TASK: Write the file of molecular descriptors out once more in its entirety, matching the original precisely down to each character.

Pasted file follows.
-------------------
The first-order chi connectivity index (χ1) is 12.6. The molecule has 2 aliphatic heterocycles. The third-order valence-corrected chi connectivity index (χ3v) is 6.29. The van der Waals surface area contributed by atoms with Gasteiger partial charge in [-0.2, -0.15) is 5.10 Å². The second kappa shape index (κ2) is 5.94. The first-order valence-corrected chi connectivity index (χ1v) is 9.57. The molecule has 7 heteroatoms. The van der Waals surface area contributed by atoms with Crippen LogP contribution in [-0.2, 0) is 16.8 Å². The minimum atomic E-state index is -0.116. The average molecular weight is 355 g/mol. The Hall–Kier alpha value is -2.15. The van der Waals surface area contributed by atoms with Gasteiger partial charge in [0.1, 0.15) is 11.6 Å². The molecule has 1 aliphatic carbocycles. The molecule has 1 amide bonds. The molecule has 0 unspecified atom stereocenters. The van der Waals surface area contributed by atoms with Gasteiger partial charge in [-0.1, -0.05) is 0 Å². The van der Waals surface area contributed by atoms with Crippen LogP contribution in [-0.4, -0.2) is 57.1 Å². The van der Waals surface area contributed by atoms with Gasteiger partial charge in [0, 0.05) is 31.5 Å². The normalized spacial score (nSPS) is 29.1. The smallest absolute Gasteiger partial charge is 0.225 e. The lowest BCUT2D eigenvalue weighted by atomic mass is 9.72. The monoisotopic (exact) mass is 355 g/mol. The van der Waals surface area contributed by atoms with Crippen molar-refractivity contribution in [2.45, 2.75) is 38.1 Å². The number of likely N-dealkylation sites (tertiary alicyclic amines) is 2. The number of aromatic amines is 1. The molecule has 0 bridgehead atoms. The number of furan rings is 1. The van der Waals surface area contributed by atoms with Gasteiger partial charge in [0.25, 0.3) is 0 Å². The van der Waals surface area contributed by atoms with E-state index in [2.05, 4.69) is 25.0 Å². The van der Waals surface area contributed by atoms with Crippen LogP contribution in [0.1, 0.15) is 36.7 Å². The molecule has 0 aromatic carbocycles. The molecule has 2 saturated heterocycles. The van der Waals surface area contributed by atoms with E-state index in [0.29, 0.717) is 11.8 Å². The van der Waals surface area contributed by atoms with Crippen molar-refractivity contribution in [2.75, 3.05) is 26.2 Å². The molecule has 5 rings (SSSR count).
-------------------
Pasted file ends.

The first-order chi connectivity index (χ1) is 12.6. The molecule has 2 aliphatic heterocycles. The third-order valence-corrected chi connectivity index (χ3v) is 6.29. The van der Waals surface area contributed by atoms with Gasteiger partial charge in [-0.2, -0.15) is 5.10 Å². The second kappa shape index (κ2) is 5.94. The first-order valence-corrected chi connectivity index (χ1v) is 9.57. The molecule has 7 heteroatoms. The van der Waals surface area contributed by atoms with Crippen LogP contribution in [-0.2, 0) is 16.8 Å². The minimum atomic E-state index is -0.116. The average molecular weight is 355 g/mol. The Hall–Kier alpha value is -2.15. The van der Waals surface area contributed by atoms with Gasteiger partial charge in [0.1, 0.15) is 11.6 Å². The molecule has 1 aliphatic carbocycles. The molecule has 1 amide bonds. The molecule has 0 unspecified atom stereocenters. The van der Waals surface area contributed by atoms with Gasteiger partial charge in [-0.1, -0.05) is 0 Å². The van der Waals surface area contributed by atoms with Crippen LogP contribution in [-0.4, -0.2) is 57.1 Å². The van der Waals surface area contributed by atoms with Gasteiger partial charge in [0, 0.05) is 31.5 Å². The normalized spacial score (nSPS) is 29.1. The smallest absolute Gasteiger partial charge is 0.225 e. The lowest BCUT2D eigenvalue weighted by atomic mass is 9.72. The monoisotopic (exact) mass is 355 g/mol. The van der Waals surface area contributed by atoms with Crippen molar-refractivity contribution in [2.45, 2.75) is 38.1 Å². The number of likely N-dealkylation sites (tertiary alicyclic amines) is 2. The number of aromatic amines is 1. The molecule has 0 bridgehead atoms. The number of furan rings is 1. The van der Waals surface area contributed by atoms with Gasteiger partial charge in [0.25, 0.3) is 0 Å². The van der Waals surface area contributed by atoms with E-state index in [2.05, 4.69) is 25.0 Å². The van der Waals surface area contributed by atoms with Crippen LogP contribution in [0.1, 0.15) is 36.7 Å². The molecule has 0 aromatic carbocycles. The molecule has 2 saturated heterocycles. The van der Waals surface area contributed by atoms with E-state index in [0.29, 0.717) is 11.8 Å². The van der Waals surface area contributed by atoms with Crippen molar-refractivity contribution in [2.75, 3.05) is 26.2 Å². The molecule has 5 rings (SSSR count).